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Module 5/Blackboard


Overview Learning Management Systems (LMSs) are software packages that provide


comprehensive sets of tools for course authorship and content building, student evaluation and assessment, peer collaboration, and general course management. There are currently over 90 available Learning Management Systems, including Blackboard, Desire2Learn, and eCollege, to name a few. This module will focus on Blackboard, though many of the tools discussed here (blogs, discussion boards, grade books, group tools, journals, wikis) are tools that are typically part of many LMS packages. Many, if not most, colleges and universities now utilize a Learning Management System for both face to face classroom support and e-learning. With the emergence of free open source LMSs like Moodle and Sakai, even institutions with budgetary concerns can experiment with Learning Management Systems. As a platform for collaborative writing, Learning Management Systems can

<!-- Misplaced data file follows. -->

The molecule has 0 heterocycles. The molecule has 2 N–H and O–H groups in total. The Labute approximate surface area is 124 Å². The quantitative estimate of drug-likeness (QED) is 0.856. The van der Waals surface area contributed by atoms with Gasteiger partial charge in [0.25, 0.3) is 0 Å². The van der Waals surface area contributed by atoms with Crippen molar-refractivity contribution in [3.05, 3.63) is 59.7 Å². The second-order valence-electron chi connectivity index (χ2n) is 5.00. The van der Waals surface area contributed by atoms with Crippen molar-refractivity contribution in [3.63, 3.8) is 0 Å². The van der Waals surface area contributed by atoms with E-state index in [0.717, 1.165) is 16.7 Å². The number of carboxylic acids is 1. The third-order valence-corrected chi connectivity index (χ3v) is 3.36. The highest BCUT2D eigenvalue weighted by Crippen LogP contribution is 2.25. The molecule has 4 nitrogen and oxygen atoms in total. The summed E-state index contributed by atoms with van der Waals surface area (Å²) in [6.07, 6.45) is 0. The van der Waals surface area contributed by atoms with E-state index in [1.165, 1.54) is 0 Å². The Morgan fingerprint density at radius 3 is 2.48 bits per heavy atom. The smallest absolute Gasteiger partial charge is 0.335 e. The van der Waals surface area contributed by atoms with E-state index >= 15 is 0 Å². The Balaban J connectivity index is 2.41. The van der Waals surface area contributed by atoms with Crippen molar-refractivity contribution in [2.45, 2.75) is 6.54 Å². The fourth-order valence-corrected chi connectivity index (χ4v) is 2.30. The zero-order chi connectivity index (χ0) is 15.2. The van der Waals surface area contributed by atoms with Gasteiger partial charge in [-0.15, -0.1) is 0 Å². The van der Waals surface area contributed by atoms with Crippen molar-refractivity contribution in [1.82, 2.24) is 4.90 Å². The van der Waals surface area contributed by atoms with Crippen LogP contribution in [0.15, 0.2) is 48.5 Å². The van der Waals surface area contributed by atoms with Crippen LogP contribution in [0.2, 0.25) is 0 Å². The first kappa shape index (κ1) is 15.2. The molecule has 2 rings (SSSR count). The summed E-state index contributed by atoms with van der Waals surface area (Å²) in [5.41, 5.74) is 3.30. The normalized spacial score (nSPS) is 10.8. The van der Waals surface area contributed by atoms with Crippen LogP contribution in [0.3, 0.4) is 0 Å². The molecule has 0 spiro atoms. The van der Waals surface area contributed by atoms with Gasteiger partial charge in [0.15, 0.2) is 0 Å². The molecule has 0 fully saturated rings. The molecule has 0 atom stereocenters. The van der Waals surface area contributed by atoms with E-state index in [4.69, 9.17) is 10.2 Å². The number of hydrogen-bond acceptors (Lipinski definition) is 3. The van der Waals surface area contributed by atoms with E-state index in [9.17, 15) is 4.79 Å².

effectively promote writing as process. Because there are multiple entry points for authorship (both individual and group) located under the umbrella of one LMS, a platform like Blackboard can support the progression of the writing process. Students can move an idea from an individual personal journal reflection, to a discussion board conversation, to a collaboratively authored wiki page or to a more formal individual researched response. Learning Management Systems can also aid in creating a student-centered


course because of the opportunities for student contributions outside of class meeting times. LMSs typically offer more than just text based methods of communication, so students can vary or complement their textual interactions with one another with audio, images, or even multimedia. Students who may be more inclined to utilize images or audio to convey a message can effectually participate in the collaboration. LMSs also provide opportunities for student- initiated discussions, posts, and collaborations, thereby offering chances for students to control their participation. Permitting student initiated authorship (without a student having to ―raise a hand‖) coupled with providing student choice about which tools or instruments to use veritably puts the student ―in the


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